Use of traffic crash as a risk assessment scale in hospitalized seniors: a perspective observational study

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Massimo Guasconi
Nicola Pisaroni
Maria Bertuol
Martina Scazzariello
Federica Delfino
Marina Bolzoni
Cinzia Franca Grossi
Maurizio Beretta
Annalisa Marchetti
Andrea Boselli
Leopoldo Sarli
Giovanna Artioli

Keywords

Fall risk; Older adults; Tools; Assessment; Hospital, hospitalization; Rating scale; Scale; Score; Fall’s Prevention;

Abstract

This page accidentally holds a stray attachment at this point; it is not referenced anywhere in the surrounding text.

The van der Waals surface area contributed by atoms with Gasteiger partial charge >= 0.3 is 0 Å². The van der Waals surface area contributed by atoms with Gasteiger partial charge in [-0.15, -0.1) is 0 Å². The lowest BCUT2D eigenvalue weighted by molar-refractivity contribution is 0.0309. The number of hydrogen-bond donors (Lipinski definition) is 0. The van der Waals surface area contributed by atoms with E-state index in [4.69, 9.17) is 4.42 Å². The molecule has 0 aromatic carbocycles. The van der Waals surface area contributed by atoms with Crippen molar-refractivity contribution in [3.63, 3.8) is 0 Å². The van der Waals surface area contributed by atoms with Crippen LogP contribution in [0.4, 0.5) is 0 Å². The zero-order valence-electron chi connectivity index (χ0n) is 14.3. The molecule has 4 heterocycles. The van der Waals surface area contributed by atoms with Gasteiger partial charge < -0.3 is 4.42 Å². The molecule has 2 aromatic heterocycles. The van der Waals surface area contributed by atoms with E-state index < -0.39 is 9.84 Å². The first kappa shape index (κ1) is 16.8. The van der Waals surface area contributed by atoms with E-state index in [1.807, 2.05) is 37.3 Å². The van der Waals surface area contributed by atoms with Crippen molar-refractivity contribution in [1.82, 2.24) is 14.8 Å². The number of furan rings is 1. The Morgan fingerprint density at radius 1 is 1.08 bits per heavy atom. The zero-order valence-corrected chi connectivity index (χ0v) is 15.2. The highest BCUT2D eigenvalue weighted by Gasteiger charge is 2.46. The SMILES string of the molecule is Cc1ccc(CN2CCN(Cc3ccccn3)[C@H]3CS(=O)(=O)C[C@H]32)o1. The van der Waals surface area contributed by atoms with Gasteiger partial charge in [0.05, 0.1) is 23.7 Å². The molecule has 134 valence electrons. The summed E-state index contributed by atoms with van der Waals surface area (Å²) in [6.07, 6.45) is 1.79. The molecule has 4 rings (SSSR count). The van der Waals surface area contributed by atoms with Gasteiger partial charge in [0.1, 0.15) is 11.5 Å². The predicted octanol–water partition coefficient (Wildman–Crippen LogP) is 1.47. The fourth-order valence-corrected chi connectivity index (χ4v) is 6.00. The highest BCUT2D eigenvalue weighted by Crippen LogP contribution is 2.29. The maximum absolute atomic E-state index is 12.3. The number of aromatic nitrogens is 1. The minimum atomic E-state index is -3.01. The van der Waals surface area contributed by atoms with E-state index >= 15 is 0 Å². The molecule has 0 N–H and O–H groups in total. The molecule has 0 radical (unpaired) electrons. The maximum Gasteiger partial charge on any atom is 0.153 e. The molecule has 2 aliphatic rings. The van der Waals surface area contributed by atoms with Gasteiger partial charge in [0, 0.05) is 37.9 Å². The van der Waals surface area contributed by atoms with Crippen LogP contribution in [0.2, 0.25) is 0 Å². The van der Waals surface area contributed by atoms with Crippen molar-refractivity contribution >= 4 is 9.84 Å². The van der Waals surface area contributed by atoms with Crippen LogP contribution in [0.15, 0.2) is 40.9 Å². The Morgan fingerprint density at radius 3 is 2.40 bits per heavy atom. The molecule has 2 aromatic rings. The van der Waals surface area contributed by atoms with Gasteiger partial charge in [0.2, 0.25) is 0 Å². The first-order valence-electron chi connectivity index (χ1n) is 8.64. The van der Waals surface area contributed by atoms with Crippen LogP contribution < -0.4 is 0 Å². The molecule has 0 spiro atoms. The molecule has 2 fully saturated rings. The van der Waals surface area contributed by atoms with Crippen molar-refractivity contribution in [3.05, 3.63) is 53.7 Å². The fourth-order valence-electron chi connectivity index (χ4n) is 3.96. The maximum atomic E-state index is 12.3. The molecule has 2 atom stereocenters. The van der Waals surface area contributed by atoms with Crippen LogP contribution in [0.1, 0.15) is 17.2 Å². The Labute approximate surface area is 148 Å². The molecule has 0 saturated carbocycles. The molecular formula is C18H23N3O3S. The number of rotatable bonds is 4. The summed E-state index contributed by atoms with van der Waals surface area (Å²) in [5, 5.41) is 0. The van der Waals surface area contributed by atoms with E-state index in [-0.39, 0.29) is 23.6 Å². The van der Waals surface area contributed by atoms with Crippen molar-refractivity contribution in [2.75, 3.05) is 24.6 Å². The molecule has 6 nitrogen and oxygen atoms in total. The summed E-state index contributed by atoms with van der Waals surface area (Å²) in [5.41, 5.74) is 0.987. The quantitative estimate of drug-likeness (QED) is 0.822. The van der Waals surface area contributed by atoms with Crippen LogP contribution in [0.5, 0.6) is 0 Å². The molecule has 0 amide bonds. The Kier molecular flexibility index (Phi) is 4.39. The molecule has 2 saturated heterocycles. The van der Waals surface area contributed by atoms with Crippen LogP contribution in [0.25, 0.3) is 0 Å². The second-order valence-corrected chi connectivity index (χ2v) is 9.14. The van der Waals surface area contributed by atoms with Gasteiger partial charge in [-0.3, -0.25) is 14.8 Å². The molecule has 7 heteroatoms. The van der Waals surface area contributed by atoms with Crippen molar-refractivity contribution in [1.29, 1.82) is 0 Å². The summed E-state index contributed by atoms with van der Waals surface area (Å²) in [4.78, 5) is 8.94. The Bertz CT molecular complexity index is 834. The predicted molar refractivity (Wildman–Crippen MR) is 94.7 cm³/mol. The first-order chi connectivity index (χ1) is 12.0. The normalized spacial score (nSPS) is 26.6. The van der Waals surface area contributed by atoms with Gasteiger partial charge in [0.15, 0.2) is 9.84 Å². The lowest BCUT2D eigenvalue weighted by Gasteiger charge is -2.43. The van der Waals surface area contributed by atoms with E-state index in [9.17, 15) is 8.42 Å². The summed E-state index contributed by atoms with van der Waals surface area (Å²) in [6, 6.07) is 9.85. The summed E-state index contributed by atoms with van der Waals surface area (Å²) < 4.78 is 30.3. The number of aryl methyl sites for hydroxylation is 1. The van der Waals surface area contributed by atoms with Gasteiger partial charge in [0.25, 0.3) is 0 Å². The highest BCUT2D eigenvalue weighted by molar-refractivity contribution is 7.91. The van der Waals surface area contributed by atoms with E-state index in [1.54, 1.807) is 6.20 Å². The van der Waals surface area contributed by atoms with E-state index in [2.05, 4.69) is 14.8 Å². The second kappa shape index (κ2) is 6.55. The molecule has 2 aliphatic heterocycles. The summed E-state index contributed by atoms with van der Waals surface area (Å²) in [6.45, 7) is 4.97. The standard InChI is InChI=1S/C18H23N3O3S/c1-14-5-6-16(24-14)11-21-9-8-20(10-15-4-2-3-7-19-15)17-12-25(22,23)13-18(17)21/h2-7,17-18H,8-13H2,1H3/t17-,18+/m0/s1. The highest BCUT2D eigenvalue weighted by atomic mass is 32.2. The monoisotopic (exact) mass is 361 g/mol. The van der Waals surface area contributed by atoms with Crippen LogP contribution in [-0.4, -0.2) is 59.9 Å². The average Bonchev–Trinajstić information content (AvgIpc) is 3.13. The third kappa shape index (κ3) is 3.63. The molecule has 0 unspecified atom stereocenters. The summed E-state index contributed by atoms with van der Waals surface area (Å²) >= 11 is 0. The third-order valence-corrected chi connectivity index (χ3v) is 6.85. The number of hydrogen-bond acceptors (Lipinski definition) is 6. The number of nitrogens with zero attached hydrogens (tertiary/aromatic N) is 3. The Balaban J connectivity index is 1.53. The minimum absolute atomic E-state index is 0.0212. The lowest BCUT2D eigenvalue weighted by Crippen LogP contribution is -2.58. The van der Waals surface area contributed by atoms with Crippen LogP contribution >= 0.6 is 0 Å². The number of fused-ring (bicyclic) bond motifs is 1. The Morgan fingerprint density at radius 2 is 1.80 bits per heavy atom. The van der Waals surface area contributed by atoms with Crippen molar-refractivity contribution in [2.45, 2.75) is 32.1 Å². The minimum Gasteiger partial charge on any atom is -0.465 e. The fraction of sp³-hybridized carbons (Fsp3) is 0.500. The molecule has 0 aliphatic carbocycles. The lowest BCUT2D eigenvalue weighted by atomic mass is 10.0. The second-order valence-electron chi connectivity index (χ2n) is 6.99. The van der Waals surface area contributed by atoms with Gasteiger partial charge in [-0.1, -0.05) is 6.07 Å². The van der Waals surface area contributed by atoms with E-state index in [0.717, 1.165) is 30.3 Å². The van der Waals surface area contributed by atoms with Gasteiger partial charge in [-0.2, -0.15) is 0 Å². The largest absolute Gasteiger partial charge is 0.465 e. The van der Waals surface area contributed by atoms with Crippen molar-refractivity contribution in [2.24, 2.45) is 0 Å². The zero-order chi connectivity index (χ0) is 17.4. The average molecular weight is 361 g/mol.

Background and aim: According to the World Health Organization (WHO), falls represent the second main cause of accidental and involuntary deaths worldwide, which led to define them as one of the “four giants of the geriatrician” that particularly affect the elderly aged ≥ 65 years. The study’s aim is to evaluate whether the Traffic Crash scale is valid in identifying patients at risk of falling by comparing it to the Conley scale currently used. Methods: Prospective observational study evaluating the fall risk using TC on a sample of patients aged ≥ 65 years, hospitalized in General Medicine Ward and Gastroenterology, after informed consent and favorable opinion of the AVEN Ethics Committee. The results are compared with those obtained from the Conley scale, and with those obtained from the indications of the Business Operating Instruction. The method of administration occurred concurrently and distinctly on the same patient by two researchers in order to demonstrate the scale inter-rater reliability. Results: The final sample was made up of 88 patients. Data shows that 46 out of 55 patients (84%) are medium / high risk for both scales. According to the indications of the Company Operating Instruction, the entire sample is at risk. The inter-rater reliability was confirmed with Cohen’s K which is equal to p = 1. Conclusions: The TC scale is comparable to Conley scale, for the fall risk identification but specifically the stratification is low-medium-high. Therefore, in future, this will make it possible to implement personalized prevention interventions in care planning.

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